His eyebrows arched playfully as he pressed his hand to
his chest like a courtier. "Ah, the fair nymph of the
woods speaks at last. I was beginning to despair of ever
hearing your dulcet voice. You continue to heap tributes
Frowning, Sophie backed up. She did not like being spoken
to in such a fashion, as though she were an empty-headed
miss who could be charmed with easy flattery. She had
received enough of that kind of attention to last her a
lifetime, and had resolved never to endure it again.
Although Mr. Blackpool was certainly one of the most
handsome men she had ever met, her sense of pride demanded
that she treat him no differently than she would anyone
else offering up meaningless, patronizing compliments. Out
in the field, she wanted life unhindered by pretense, to
create the world as she wished itâ€”as though she were
Prospero and this stranger Caliban.
Taking up her hat and sketch pad, she walked as close as
she could to the fly agaric mushroom. "A pleasure meeting
you," she said quickly, sitting down on the fallen tree.
She ignored the vibration of awareness that moved through
her as she passed him.
She opened her sketch book and, after fishing ink and pen
from her pockets, began to draw the mushroom. She bent
over her work, gazing up only to observe her subject and
shutting Ian Blackpool out of her line of vision. Instead
of responding to her unsubtle hint, he sat right next to
her. Surprised, Sophie had to rein in her impulse to jump
up and spill her ink. For a man she had just met, he
certainly had a way of ruining her composure.
"Iâ€™ve offended you, Miss Andrews," he said, appearing
"Not a bit, Mr. Blackpool. Good day." She resumed
sketching, her hand flying across the page and the nib of
the pen scratching loudly in her meaningful silence. Yet
Ian Blackpool did not move from his seat beside her.
"I can see that I have," he insisted. "Thereâ€™s no use
denying it. Your face is quite pink."
As if on command, her cheeks flushed. Sophie couldnâ€™t
remember the last time someone had made her blush. Mr.
Blackpool grew more discomfiting by the second. She
opened her mouth to dismiss him, but he cut her off.
"If you wish me good day again," he said dryly, "I will
"Have to what?" Sophie interjected hotly. "Give me a
He grinned wolfishly. "That idea has merit."
Sophie set her pen down in astonishment. "I believe you
are one of the most bizarre men I have ever met."
"You flatter me."
"I do not," Sophie insisted hotly. "I don't believe in
flattery. And," she added, gazed at him pointedly, "I
donâ€™t like it when people give me extravagant compliments."
"So," he said, "I did offend you."
"Yes," Sophie admitted.
"By complimenting you."
"When you say it like that, it sounds ridiculous."
"Not a bit," he said, echoing her early words.
Sophie trailed her fingers along the petals of a wood
anemone as she sought to explain herself. "Compliments
are handed out to women like sweets are given to children
in order to keep them quiet until dinner. People, men
especially, think that if they heap all manner of flowery
words on a woman, they wonâ€™t actually have to talk to her,
that she will be pacified with the verbal equivalent of a
"Something tasty and filling but ultimately unhealthful,"
Mr. Blackpool concluded.
Sophie nodded. "Exactly. Iâ€™ve had a bellyful of flattery
and now my stomach hurts."
"What is the tonic for such indigestion of the soul?" he
asked with a gentle smile. He plucked a blade of grass
and began to chew it thoughtfully.
He wasnâ€™t making fun of her. He honestly wanted to know
how to help. "Talk to me like a person, not a woman," she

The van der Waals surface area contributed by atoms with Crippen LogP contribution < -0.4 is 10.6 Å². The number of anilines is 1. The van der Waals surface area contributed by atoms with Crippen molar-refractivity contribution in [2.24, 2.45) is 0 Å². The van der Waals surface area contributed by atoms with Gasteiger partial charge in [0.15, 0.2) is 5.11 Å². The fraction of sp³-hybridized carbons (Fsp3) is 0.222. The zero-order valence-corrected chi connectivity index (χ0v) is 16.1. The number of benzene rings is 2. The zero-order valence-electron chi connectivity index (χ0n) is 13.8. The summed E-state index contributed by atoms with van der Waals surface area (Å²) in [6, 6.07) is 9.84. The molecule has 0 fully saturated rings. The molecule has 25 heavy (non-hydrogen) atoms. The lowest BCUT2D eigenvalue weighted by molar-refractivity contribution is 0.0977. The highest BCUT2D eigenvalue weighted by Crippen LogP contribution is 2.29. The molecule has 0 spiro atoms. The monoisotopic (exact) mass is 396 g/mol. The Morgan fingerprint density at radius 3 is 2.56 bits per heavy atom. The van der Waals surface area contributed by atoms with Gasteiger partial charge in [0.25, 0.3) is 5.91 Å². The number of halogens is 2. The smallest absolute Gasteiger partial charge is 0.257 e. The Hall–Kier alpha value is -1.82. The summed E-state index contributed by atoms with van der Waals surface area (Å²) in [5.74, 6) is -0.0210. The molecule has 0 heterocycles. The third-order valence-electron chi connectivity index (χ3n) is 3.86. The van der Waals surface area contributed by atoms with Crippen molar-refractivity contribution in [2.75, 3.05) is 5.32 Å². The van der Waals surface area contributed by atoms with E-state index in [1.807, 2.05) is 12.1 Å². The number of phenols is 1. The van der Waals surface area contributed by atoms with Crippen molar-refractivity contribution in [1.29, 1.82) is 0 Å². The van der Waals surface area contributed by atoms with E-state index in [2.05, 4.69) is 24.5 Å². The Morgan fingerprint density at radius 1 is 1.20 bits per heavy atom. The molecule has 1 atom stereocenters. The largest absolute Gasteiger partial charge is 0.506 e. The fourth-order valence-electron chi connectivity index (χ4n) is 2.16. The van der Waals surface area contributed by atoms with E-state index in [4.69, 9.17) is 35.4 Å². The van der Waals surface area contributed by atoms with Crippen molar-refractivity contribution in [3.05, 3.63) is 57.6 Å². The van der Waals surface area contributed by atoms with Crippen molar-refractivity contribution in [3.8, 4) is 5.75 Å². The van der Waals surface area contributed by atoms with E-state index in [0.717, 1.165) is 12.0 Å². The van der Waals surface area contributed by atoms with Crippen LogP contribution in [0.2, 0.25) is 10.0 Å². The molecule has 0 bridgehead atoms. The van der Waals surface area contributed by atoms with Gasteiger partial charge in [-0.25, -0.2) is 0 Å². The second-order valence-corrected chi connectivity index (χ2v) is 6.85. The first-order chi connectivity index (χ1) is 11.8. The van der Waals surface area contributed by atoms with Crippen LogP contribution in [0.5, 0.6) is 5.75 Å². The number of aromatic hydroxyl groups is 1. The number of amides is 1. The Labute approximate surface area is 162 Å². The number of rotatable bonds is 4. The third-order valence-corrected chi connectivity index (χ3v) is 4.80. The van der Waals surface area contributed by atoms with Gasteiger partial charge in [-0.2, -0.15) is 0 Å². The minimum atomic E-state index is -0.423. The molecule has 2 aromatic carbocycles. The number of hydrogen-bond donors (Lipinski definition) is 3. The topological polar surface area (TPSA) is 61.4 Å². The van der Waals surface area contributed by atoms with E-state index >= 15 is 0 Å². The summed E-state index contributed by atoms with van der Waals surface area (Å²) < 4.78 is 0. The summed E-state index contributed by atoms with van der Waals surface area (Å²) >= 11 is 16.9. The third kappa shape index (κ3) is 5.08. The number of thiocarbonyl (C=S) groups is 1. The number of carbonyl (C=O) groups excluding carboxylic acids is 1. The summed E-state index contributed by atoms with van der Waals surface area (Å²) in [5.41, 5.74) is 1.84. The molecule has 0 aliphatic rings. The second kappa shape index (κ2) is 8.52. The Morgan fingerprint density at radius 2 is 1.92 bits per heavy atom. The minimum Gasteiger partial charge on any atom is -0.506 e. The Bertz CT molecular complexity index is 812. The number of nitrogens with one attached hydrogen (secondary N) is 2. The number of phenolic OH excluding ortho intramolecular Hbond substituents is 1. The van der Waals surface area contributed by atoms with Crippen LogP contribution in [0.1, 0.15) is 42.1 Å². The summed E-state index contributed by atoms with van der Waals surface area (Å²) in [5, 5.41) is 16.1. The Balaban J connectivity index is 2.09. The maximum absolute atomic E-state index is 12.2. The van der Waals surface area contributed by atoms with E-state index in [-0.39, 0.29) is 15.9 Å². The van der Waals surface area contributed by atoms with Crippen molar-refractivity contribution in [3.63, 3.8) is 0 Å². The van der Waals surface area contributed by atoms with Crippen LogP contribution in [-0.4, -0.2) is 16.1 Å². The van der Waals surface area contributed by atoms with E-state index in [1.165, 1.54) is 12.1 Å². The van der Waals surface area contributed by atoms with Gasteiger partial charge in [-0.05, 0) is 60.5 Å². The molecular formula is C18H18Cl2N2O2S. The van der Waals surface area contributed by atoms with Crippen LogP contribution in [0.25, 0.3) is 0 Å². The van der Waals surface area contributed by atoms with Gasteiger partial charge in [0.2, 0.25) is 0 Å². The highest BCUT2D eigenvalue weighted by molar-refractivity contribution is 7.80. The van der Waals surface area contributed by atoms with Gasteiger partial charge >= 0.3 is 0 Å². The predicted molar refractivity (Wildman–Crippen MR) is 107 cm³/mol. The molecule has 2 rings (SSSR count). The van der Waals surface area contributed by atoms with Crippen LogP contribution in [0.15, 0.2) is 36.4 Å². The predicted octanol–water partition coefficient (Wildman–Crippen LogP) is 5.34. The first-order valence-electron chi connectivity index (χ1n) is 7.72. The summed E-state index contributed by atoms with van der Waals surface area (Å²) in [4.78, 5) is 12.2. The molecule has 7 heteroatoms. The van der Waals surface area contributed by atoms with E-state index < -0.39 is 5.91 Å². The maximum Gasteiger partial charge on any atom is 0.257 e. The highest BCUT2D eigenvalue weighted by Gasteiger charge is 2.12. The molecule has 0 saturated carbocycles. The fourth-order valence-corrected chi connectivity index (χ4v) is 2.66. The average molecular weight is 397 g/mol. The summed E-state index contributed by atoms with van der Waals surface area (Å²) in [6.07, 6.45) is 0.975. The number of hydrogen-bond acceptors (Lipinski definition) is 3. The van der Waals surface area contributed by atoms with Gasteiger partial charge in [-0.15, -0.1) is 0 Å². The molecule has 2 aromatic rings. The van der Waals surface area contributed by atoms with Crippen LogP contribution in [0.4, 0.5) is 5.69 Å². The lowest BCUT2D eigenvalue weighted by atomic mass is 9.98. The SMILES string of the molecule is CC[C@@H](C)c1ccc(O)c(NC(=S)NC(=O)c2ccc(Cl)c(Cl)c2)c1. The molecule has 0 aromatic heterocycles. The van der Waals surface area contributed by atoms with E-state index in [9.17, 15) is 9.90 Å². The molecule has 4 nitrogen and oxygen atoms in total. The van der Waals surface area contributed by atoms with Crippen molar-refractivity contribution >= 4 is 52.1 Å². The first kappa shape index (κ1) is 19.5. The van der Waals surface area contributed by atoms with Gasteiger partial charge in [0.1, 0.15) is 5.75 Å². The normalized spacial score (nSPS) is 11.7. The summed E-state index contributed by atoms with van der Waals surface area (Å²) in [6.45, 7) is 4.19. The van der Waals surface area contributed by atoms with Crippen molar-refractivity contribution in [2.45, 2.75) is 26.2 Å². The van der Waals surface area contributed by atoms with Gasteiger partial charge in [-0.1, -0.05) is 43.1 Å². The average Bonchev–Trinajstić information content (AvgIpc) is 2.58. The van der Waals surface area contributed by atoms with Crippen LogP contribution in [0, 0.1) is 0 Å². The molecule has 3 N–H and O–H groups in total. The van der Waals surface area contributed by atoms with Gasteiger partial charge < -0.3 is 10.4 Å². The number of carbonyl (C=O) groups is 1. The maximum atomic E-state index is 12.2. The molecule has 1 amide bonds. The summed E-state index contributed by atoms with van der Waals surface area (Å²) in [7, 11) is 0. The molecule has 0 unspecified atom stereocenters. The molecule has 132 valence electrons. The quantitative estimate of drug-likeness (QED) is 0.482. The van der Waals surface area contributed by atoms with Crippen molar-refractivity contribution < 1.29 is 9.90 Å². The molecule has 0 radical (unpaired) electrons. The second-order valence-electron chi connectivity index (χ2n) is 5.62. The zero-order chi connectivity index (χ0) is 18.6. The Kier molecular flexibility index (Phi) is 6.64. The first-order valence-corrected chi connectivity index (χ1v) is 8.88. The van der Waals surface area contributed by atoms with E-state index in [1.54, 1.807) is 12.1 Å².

replied. "Donâ€™t let my gender prove an obstacle to real
conversation. Let us exchange ideas and philosophies.
They are the meat on which I would much rather feed, not
He nodded contemplatively, looking at her with a newly
realized respect. She liked seeing it, from him,
"You speak good sense," he said with a nod. "I would wish
for the same for myself." He shifted his weight, brushing
his shoulder against hers as he did so. Sophie again felt
that strange strumming awareness resonate through her
body. If anything, the sensation had grown more intense.
Shyly, Sophie cradled her sketch pad closer to her chest,
as though trying to shelter herself. She did not want her
gender to influence her behavior, but she became aware of
how alone she was with this attractive man, the size
difference between them, and the warm curiosity of his
brown eyes. She felt as though she should go, but she was
reluctant to part company with Mr. Blackpool now that they
had settled their dispute. Prospero did not want to leave
"Perhaps," she said, struggling with her awareness of
him, "I was being rather waspish just a moment ago."
"On the contrary, youâ€™ve every right to speak your mind."
He contemplated the fly agaric mushroom. "Your interest
in this red fellow has something to do with your dislike
of being patronized, Iâ€™d wager."
Her eyes widened at his perception as she nodded.
Straightening her spine, she announced with self-conscious
pride, "I am a botanist."
He tipped his head respectfully. "A noble calling."
"I think so," she said, waiting for his disapproval.
Surely it would come, as it had with so many before him.
She continued to wait, but it did not arrive.
"Yet your friends and family donâ€™t agree," he said
instead. Ian Blackpool seemed a most singular man.
His understanding of her predicament sent a rush of
gratitude through her, and a release of long-pent
frustration. "A woman has no place in botany, they say."
Distracted, she stood and began to pace. "Especially a
woman of breeding," Sophie added, the word becoming a vile
insult. "They would rather see me mindlessly tinkering in
a garden, planning rose beds and topiary, than making real
scientific discoveries, and actually contributing
something to the world." She stopped pacing and brushed
the loosened strands of fair hair from her face. Forcing
herself to be calm, she added, "Iâ€™m not being impartial.
My family wishes me well, but they know that there are few
venues open to a woman in the sciences. None, actually."
Mr. Blackpool rose and came to stand a few feet away from
her. He gave her a long, assessing look that made her
flush deeply. "And how do your sweethearts feel about
your botanical pursuits?" he asked.
"Sweethearts?" Sophie echoed as her mouth dried.
His smile was lazy and intimate. "Surely a pretty young
woman such as yourself has sweethearts," he said. "Trust
me, love, that I am not giving you an empty compliment."
He reached out and gently brushed the bridge of her nose,